Published: July 31, 2019

Sudden Hearing Loss (Update)

“Sudden hearing loss is a frightening symptom for patients that can dramatically decrease their quality of life. Prompt recognition and management of sudden sensorineural hearing loss may improve hearing recovery and quality of life…”

Clinical Practice Guideline

Adapted from the August 2019 Supplement to Otolaryngology–Head and Neck Surgery. Read the guideline at

Shl Accompanying Resources“Sudden hearing loss is a frightening symptom for patients that can dramatically decrease their quality of life. Prompt recognition and management of sudden sensorineural hearing loss may improve hearing recovery and quality of life. That is the overarching objective and purpose of this guideline update,” said Seth R. Schwartz, MD, MPH, who served as the methodologist for both the 2012 guideline and the 2019 guideline update.

This multidisciplinary guideline update aims to provide clinicians with evidence-based recommendations to evaluate patients with sudden hearing loss (SHL) and sudden sensorineural hearing loss (SSNHL), with particular emphasis on managing idiopathic sudden sensorineural hearing loss (ISSNHL).

“Data show that, while it has been over five years since publication of the original guideline, many clinicians still are not following all of the recommendations. While some of that is from incomplete dissemination, particularly among nonotolaryngologists, some Key Action Statements may be challenging to implement and others may have challenged long-held practices. Although the original guideline was a big step, this update provides an opportunity to improve implementability of the recommendations, use new data to support recommendations that challenge old conventions, and improve awareness of best practices,” said Dr. Schwartz.

Among otolaryngologists, there is high adherence to the recommendations to rule out conductive hearing loss (CHL), avoid routine head computerized tomography (CT) scan, and to perform a retrocochlear workup. There is moderate adherence to the recommendations to avoid routine laboratory assessment and avoid other treatments (nonsteroid/nonHBOT). In this specialty group, however, there is low adherence to the recommendations for patient education regarding the natural history of SSNHL and for counseling regarding hearing rehabilitation. As for the original CPG’s statements regarding systemic steroid therapy as an option for primary treatment and intratympanic (IT) steroid therapy as a recommendation for salvage treatment, otolaryngologists in this study opted to prescribe both interventions—initial oral steroid therapy and salvage IT steroid therapy.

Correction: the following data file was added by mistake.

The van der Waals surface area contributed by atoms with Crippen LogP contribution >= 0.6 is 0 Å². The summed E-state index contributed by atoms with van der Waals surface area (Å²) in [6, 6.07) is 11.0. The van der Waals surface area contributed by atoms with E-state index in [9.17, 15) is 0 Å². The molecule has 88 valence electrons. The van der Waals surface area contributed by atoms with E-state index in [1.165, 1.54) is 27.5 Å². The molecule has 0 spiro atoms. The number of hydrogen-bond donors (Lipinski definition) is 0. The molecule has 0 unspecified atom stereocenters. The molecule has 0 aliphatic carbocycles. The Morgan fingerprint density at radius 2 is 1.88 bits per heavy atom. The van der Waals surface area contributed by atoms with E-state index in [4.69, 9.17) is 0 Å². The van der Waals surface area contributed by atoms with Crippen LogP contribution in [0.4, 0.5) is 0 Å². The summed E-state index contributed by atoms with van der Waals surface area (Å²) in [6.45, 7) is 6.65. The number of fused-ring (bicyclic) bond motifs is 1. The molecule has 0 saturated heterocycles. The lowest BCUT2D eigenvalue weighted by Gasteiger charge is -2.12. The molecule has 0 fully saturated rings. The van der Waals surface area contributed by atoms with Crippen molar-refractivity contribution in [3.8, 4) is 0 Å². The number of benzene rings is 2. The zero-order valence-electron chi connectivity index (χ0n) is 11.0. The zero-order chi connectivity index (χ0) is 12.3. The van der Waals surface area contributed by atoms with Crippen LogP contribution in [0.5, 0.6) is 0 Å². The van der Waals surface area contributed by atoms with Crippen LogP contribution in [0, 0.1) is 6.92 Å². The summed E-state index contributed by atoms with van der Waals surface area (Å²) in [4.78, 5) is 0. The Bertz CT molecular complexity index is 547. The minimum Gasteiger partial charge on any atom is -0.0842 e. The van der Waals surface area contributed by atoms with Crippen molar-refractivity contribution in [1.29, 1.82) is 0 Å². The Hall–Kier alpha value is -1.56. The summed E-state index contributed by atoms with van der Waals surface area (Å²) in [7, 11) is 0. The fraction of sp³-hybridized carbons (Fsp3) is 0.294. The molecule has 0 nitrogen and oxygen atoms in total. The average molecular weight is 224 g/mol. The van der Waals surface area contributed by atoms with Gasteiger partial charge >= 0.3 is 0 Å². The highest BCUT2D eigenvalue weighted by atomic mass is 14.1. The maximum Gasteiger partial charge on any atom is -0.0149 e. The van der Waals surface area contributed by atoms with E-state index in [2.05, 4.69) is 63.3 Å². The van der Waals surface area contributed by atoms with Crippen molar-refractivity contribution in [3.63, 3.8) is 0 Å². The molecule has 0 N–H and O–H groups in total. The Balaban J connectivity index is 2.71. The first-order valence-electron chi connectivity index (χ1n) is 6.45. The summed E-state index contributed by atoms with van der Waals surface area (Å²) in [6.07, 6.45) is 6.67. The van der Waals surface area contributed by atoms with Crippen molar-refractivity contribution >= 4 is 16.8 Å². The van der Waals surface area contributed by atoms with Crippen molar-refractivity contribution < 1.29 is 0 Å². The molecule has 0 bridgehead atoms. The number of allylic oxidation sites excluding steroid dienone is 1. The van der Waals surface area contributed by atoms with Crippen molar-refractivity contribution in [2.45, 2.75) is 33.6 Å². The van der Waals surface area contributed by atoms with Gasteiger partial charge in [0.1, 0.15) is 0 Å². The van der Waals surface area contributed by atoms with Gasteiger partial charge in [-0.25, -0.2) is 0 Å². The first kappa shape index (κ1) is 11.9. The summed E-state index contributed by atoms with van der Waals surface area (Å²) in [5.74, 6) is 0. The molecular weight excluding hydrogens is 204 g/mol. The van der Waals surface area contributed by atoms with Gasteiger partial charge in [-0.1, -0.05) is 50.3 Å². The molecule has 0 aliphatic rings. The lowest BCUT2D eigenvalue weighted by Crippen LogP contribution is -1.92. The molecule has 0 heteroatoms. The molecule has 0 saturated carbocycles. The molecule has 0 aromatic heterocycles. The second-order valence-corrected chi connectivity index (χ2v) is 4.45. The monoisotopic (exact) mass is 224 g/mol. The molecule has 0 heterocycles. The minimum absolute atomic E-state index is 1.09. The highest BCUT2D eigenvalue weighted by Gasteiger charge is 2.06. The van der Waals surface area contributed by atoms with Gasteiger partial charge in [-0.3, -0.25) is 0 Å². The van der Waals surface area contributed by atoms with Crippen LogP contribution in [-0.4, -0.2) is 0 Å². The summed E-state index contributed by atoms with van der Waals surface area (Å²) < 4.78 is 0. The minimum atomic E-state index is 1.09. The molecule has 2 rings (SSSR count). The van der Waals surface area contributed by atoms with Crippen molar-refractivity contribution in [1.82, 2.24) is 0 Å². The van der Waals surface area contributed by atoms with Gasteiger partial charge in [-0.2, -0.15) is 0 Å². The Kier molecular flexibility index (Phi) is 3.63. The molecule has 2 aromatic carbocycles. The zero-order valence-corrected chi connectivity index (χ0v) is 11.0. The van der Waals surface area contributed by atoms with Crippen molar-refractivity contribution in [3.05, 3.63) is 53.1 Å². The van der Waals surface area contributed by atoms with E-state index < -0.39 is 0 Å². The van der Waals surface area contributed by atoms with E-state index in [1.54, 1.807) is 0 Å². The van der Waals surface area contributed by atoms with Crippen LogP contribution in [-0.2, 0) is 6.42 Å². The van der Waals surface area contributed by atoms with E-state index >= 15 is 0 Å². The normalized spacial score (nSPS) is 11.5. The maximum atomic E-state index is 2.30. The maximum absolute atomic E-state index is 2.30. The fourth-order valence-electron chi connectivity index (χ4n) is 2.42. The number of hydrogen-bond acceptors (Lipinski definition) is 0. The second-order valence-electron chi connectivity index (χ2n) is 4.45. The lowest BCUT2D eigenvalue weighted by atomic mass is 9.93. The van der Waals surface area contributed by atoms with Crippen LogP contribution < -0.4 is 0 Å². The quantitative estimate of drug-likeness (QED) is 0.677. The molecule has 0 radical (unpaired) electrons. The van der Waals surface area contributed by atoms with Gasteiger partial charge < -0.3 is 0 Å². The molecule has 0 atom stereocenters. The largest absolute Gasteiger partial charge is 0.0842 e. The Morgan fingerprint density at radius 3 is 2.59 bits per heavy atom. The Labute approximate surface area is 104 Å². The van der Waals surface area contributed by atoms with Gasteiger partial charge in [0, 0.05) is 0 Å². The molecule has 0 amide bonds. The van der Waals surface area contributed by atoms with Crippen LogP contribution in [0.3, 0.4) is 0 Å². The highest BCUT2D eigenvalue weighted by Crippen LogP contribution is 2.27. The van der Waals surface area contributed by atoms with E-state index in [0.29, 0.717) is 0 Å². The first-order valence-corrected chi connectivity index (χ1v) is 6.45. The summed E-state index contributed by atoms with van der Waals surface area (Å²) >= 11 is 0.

Nonotolaryngologists more commonly ordered routine head CT and performed routine, nontargeted (often called “shotgun”) laboratory assessments despite recommendations against these actions. They did not pursue retrocochlear workup or provide patient education as recommended.

The guideline update group recognized that patients enter the healthcare system with SHL as a non-specific primary complaint. Therefore, the initial recommendations of this guideline update address distinguishing SSNHL from CHL at the time of presentation with hearing loss. They also clarify the need to identify rare, nonidiopathic SSNHL to help separate the patients from those with ISSNHL, who are the target population for the therapeutic interventions that make up the bulk of the guideline update. By focusing on opportunities for quality improvement this guideline should improve diagnostic accuracy, facilitate prompt intervention, decrease variations in management, reduce unnecessary tests and imaging procedures, and improve hearing and rehabilitative outcomes for impacted patients.